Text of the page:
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  • 1.
    Bennich-Björkman, Li
    et al.
    Uppsala universitet.
    Johansson, Karl Magnus
    Södertörn University, School of Social Sciences, Political science.
    Explaining moderation in nationalism: Divergent trajectories of national conservative parties in Estonia and Latvia2012In: Comparative European Politics, ISSN 1472-4790, E-ISSN 1740-388X, Vol. 10, no 5, p. 585-607Article in journal (Refereed)
    Abstract [en]

    The puzzle to be explained in this article is how and why parties experience variation in the degree of moderation in nationalism. The article submits that an important indicator for such variation can be found in the extent to which a party is transnationally embedded, but the central claim of this article is that while external influences may well temper party nationalism they are filtered through predominantly internal factors, notably the cleavage structure and the political culture. The explanatory power of this argument is tested through a comparative case study of relative moderation in nationalism of two Baltic post-communist national conservative parties, Pro Patria Union in Estonia and For Fatherland and Freedom/LNNK in Latvia, with particular attention to party preferences and positions on national questions, as well as of engagement in transnational party cooperation. Both started out as national conservative parties, but whereas the former party has turned into a more mainstream conservative party of European stance and a moderate nationalist party the latter has remained radical nationalist and basically held on to (ethno-) nationalism. The article examines the sources of this variation.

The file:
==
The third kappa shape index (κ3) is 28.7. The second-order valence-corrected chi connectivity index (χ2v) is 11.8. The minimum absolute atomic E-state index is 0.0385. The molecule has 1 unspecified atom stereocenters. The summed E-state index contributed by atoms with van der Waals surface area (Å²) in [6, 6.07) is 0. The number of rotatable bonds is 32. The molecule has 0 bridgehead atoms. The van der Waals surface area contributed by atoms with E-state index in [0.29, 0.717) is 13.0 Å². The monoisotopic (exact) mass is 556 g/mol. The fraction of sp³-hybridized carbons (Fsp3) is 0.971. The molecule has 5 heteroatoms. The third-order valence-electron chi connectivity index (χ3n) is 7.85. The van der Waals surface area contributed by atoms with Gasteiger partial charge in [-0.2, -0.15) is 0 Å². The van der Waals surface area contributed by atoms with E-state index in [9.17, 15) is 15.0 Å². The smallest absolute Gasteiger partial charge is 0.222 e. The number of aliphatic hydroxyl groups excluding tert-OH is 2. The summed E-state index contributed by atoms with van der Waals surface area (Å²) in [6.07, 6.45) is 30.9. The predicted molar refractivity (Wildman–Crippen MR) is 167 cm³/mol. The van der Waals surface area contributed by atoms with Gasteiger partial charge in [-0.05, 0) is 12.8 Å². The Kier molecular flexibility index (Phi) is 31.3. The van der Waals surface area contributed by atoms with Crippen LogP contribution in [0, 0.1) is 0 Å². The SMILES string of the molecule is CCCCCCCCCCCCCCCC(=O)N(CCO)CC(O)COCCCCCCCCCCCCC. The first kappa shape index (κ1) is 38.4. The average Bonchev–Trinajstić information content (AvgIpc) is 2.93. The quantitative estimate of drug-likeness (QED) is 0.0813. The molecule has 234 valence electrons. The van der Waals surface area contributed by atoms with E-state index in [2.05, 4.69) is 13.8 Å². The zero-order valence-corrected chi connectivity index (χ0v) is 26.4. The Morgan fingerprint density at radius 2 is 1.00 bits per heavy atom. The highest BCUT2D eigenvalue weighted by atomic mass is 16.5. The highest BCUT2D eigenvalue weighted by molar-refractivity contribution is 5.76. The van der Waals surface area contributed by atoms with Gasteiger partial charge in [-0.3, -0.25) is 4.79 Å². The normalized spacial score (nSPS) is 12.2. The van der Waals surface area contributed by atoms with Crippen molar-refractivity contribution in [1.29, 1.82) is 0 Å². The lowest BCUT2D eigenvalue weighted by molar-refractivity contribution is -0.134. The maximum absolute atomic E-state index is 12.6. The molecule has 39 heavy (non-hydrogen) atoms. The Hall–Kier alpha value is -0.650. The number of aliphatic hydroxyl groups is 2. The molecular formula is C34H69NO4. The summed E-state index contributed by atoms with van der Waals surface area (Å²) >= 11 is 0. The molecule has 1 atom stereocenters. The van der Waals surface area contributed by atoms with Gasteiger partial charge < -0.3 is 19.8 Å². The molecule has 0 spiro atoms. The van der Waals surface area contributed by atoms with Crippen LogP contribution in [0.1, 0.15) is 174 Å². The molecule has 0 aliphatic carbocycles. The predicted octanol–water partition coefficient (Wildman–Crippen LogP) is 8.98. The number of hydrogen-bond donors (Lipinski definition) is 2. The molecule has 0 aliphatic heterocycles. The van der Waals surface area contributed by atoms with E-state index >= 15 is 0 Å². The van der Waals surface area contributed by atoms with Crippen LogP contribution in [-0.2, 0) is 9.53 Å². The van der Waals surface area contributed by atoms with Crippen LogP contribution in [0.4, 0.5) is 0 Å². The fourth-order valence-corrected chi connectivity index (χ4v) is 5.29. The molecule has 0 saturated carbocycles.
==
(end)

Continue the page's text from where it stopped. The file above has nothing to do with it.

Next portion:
• 2.
    Bergman, Torbjörn
    et al.
    Södertörn University, School of Social Sciences, Political Science. Umeå University.
    Ersson, Svante
    Umeå University.
    Hellström, Johan
    Umeå University.
    Government formation and breakdown in Western and Central Eastern Europe2015In: Comparative European Politics, ISSN 1472-4790, E-ISSN 1740-388X, Vol. 13, no 3, p. 345-375Article in journal (Refereed)
    Abstract [en]

    In this article, we use a new data set describing governments, political parties and institutions to make an explicit comparison between Western Europe (WE) and Central Eastern Europe (CEE) in the investigation of three different topical issues found in the coalition literature, namely, coalition formation (that is, which factors affect who forms the winning coalitions), the number of cabinet members (that is, what affects the number of ministers in a cabinet) and cabinet duration (that is, which factors affect how long a new government lasts). Our findings indicate that, regardless of all the discussions about how CEE is different from WE because of the post-communist heritage or the volatility of voters in the CEE region, structural attributes such as the size and number of political parties are important determinants of coalition formation and cabinet duration patterns in both the West and the East. In fact, precisely because of the unsettled nature of CEE party politics, structural attributes tend to matter even more in the East.

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CiteExportLink to result list
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Citation style
  • apa
  • ieee
  • modern-language-association-8th-edition
  • vancouver
  • harvard-anglia-ruskin-university
  • apa-old-doi-prefix.csl
  • Other style
More styles
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  • de-DE
  • en-GB
  • en-US
  • fi-FI
  • nn-NO
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  • Other locale
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